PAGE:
09:29 | 21/03/2018 Society
(VEN) - People from all over Vietnam flock to the Vieng markets in Nam Dinh Province on the seventh and eighth days of the first lunar month to buy luck, sell misfortune and pray for a prosperous new year.
|People flock to the Vieng markets despite rain|
Nobody knows precisely when the Vieng markets were established. Documented records date them to the time of the Tran Dynasty that ruled the country from 1225 to 1400.
The markets are an open-air fair displaying a wide variety of goods, from local farm produce, specialty crops and ornamental plants, to craft articles, daily utensils, bronze and steel tools, worship articles, antiques and imitation antiques, jewelry and toys.
|The Vieng markets are a destination for antique lovers|
Market goers believe they will enjoy luck and prosperity in the new year if they can buy or sell goods as early as possible, making the market a spiritual rather than commercial event. Thus, no bargaining takes place between buyers and sellers. Trade is based on spiritual beliefs.
|Beef is a specialty sold in the Vieng markets|
There are four Vieng markets in the northern province of Nam Dinh: Vieng Phu Day Market in Vu Ban District, Vieng Nam Giang Market in Nam Truc District, Vieng Nghia Thinh Market in Nghia Hung District, and Vieng My Trung Market in My Loc District. The Vieng Phu Day Market in Vu Ban District appears to be most attractive to visitors.
People flock there from across the country to pray for a prosperous new year, to conserve traditional customs, or just to enjoy the atmosphere of spring and look for antiques.
The Vieng markets also feature folk games and traditional performances, such as cock-fighting, chess playing, Chinese chess, wrestling, puppetry, water puppetry, calligraphy art work, and making to he (toy figurines).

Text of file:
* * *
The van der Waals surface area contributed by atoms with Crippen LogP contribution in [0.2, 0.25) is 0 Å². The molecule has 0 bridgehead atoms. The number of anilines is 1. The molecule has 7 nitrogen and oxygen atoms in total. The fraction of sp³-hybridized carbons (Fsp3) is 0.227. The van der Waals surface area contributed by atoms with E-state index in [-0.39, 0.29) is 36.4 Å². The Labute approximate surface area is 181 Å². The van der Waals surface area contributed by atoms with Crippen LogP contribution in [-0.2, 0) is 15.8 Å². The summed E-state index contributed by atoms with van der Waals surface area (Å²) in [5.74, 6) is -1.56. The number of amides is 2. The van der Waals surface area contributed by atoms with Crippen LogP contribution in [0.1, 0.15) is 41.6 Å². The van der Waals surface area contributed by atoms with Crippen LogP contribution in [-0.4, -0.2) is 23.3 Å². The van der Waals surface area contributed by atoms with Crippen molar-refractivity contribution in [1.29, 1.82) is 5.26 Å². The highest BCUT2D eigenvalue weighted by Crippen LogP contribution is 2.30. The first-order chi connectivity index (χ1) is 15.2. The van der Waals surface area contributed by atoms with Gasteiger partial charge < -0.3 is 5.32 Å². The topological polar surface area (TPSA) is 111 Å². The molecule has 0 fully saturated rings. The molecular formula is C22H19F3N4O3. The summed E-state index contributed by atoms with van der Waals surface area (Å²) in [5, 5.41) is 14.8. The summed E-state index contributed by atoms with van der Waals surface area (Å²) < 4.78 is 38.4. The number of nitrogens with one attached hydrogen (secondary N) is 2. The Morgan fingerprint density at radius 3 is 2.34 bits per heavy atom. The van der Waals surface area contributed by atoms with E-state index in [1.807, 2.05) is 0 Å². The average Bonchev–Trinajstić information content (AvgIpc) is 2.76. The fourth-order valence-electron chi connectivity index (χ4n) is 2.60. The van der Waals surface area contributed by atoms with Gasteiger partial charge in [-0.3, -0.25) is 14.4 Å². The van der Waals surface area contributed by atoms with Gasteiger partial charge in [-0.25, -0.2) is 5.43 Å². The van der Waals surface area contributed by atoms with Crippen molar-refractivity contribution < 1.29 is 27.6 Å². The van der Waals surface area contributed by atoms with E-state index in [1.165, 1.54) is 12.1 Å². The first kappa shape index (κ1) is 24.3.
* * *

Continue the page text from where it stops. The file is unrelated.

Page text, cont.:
Honoring craft village values
Vieng market sellers do not offer luxurious goods, but rather simple instruments for agricultural production, such as ploughs, mattocks, knives and reaping-hooks, or countryside food, such as sweet potatoes, green tea, peanut candy, and noodle soup with rare beef prepared by residents in Giao Cu Village.
Beef and different kinds of food made with beef are the most famous among the goods sold in the Vieng markets.
According to the elderly in Nam Dinh Province, beef is sold in the Vieng markets because it is associated with the legend about Mother Goddess Lieu Hanh of Phu Day Temple. In olden days, residents of Nam Dinh and people from other parts of the country often used beef as an offering to Mother Goddess Lieu Hanh when going to Phu Day Temple.
On the occasion of the Vieng Market Festival, grilled beef is sold alongside the roads leading to the markets. A kilogram of grilled beef costs from VND230,000-320,000. Although beef in the Vieng markets is sold at higher prices compared with other markets, almost every visitor tries to buy some for luck.
Besides beef, the Vieng markets also sell seedlings and bonsais from Vi Khe Village, mechanical and aluminum products made in the forge villages of Van Chang and Dong Coi in Nam Truc District, bamboo and rattan products of Vinh Hao Commune (Vu Ban District), and lacquer-ware made in the Cat Dang craft village (Y Yen District). Prices vary, ranging from VND5,000-10,000 per seedling; from VND30,000 to millions of dong per bonsai; several tens of thousands of dong per farming tool. Stalls selling antiquities at prices ranging from several tens of thousands to millions of dong attract many visitors.
According to the Vieng Market Festival Organizing Board, in the past, these markets sold mostly products made by local residents, but today, under the mechanism of the market-oriented economy, they sell a wide range of goods sourced from not only Nam Dinh but also other localities, such as Thai Binh, Thanh Hoa and Ninh Binh.